“Men who undertake considerable things, even in a regular way, ought to give us ground to presume ability.”
Edmund Burke (January 12, 1729 July 9, 1797) was an Irish statesman born in Dublin, as well as an author, orator, political theorist, and philosopher who, after moving to London, served as a member of parliament (MP) for many years in the House of Commons with the Whig Party.
Burke criticized British treatment of the American colonies, including through its taxation policies. He also supported the American Revolution, believing both that it couldn’t affect British or European stability and would be an innovative experiment in political development because the Americas were so far away from Europe and thus could have little impact on England.
Burke is remembered for his support for Catholic emancipation, the impeachment of Warren Hastings from the East India Company, and for his later opposition to the French Revolution. In his Reflections on the Revolution in France, Burke claimed that the revolution was destroying the fabric of good society, and condemned the persecution of the Catholic Church that resulted from it. This led to his becoming the leading figure within the conservative faction of the Whig Party, which he dubbed the “Old Whigs”, as opposed to the pro–French Revolution “New Whigs”, led by Charles James Fox.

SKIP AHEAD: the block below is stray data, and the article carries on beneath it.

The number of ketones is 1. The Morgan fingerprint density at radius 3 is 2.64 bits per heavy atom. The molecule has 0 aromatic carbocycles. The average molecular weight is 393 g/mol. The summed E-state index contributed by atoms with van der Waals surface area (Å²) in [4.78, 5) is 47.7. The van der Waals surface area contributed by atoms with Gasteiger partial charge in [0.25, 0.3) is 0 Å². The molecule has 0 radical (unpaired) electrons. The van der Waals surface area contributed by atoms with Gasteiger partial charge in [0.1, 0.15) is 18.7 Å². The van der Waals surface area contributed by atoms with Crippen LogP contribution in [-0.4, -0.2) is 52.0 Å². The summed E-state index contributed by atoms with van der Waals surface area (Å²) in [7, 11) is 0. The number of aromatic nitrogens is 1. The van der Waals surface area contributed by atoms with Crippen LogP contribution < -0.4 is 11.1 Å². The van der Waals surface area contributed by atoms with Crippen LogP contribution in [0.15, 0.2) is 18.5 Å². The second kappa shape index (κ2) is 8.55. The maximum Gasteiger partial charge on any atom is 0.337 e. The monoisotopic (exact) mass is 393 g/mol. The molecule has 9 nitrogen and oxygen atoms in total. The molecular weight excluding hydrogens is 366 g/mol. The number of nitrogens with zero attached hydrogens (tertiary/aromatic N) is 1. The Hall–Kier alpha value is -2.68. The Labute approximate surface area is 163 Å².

In the nineteenth century Burke was praised by both conservatives and liberals. Subsequently, in the 20th century, he became widely regarded as the philosophical founder of modern conservatism.